Objective: The co-occurrence of autoimmune diseases such as rheumatoid arthritis (RA) and type 1 diabetes mellitus (DM) has been reported in individuals and families. In this study, the strength and nature of this association were investigated at the population level in a Swedish case-control cohort.
Methods: For this case-control study, 1,419 patients with incident RA diagnosed between 1996 and 2003 were recruited from university, public, and private rheumatology units throughout Sweden; 1,674 matched control subjects were recruited from the Swedish national population registry. Sera from the subjects were tested for the presence of antibodies to cyclic citrullinated peptide (anti-CCP), rheumatoid factor (RF), and the 620W PTPN22 allele. Information on a history of diabetes was obtained by questionnaire, telephone interview, and/or medical record review. The prevalence of type 1 DM and type 2 DM was compared between patients with incident RA and control subjects and further stratified for the presence of anti-CCP, RF, and the PTPN22 risk allele.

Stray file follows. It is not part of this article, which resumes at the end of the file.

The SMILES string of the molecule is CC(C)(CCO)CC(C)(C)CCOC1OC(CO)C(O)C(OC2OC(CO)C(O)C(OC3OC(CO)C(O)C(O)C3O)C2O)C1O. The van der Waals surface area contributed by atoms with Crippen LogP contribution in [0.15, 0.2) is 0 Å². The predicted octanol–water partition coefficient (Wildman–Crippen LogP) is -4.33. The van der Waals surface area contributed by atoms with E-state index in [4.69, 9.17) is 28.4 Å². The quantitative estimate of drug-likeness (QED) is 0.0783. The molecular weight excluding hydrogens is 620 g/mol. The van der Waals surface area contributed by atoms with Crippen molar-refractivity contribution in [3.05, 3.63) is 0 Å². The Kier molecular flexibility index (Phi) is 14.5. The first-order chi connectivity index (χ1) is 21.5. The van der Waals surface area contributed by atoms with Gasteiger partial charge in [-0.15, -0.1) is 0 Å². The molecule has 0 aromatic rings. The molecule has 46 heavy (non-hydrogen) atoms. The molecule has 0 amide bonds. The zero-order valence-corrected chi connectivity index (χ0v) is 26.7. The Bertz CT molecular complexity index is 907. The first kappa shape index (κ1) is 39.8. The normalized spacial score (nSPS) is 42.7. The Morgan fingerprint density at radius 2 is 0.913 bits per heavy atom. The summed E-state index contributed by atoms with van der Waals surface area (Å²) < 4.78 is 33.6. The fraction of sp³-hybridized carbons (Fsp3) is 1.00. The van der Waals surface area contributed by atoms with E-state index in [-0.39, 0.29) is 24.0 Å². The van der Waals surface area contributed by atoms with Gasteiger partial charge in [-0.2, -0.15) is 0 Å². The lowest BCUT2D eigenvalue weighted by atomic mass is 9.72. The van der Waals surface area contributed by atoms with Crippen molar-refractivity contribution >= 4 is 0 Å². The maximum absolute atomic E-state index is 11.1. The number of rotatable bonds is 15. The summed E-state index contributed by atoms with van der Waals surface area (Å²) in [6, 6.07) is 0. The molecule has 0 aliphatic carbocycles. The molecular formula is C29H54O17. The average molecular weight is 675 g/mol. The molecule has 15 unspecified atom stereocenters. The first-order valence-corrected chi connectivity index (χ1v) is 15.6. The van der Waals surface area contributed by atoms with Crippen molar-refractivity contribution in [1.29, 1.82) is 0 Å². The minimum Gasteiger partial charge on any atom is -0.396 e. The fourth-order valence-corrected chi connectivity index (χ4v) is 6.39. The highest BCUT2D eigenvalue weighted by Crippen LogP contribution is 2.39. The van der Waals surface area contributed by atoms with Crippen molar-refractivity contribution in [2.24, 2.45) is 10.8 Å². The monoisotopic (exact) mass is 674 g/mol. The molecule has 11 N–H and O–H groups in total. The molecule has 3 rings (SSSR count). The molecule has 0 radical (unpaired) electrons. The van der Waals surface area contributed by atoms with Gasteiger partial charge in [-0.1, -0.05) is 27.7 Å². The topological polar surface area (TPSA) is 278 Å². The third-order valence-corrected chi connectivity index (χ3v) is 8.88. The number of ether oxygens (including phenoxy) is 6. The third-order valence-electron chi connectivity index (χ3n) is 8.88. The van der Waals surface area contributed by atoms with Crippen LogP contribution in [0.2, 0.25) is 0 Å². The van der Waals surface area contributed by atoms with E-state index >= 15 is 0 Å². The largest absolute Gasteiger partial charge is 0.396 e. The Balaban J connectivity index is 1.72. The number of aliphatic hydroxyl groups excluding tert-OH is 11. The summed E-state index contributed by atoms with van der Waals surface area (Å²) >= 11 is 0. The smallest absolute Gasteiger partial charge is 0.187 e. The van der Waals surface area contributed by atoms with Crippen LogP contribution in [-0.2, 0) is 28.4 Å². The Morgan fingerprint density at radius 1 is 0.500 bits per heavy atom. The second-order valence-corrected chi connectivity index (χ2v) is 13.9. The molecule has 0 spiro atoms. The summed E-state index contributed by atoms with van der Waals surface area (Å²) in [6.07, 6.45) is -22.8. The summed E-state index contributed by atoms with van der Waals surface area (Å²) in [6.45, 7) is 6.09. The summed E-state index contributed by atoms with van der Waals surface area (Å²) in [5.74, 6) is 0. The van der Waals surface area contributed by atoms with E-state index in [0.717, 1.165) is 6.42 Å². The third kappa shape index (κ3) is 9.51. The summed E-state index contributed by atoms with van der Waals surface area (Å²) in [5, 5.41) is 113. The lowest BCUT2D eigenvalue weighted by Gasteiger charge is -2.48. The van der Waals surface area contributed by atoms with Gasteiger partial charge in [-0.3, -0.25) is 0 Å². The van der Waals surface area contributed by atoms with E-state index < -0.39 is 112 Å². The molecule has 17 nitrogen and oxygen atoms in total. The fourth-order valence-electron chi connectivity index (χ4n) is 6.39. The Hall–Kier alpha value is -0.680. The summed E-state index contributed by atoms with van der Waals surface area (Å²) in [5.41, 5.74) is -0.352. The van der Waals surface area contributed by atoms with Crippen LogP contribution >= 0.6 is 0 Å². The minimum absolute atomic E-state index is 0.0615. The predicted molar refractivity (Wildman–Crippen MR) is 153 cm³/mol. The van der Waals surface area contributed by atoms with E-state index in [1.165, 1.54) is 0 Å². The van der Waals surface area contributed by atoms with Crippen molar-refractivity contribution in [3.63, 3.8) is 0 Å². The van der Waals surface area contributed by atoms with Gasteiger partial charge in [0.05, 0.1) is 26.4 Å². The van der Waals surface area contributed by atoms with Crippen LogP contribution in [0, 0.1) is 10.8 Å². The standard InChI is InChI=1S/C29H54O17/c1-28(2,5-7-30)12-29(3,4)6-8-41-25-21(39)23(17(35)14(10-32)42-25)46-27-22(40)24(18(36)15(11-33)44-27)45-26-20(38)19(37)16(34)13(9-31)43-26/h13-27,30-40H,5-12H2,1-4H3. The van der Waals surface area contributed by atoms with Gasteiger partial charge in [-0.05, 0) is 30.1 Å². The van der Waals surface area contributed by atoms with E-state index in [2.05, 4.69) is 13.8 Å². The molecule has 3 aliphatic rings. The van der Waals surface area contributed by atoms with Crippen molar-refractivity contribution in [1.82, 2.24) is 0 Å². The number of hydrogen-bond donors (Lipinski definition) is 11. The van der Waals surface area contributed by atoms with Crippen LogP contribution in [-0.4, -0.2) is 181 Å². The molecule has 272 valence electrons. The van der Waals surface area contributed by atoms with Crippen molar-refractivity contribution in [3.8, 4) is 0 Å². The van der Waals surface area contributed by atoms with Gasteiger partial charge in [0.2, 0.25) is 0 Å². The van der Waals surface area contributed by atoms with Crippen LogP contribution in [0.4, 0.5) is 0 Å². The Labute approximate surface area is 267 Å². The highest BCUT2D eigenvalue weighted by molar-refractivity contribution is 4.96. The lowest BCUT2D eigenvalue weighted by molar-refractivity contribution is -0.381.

Results: Type 1 DM was associated with an increased risk of RA (odds ratio [OR] 4.9, 95% confidence interval [95% CI] 1.8-13.1), and this association was specific for anti-CCP-positive RA (OR 7.3, 95% CI 2.7-20.0), but not anti-CCP-negative RA. Further adjustment for the presence of PTPN22 attenuated the risk of anti-CCP-positive RA in patients with type 1 DM to an OR of 5.3 (95% CI 1.5-18.7). No association between RA and type 2 DM was observed.
Conclusion: The association between type 1 DM and RA is specific for a particular RA subset, anti-CCP-positive RA. The risk of developing RA later in life in patients with type 1 DM may be attributed, in part, to the presence of the 620W PTPN22 allele, suggesting that this risk factor may represent a common pathway for the pathogenesis of these 2 diseases.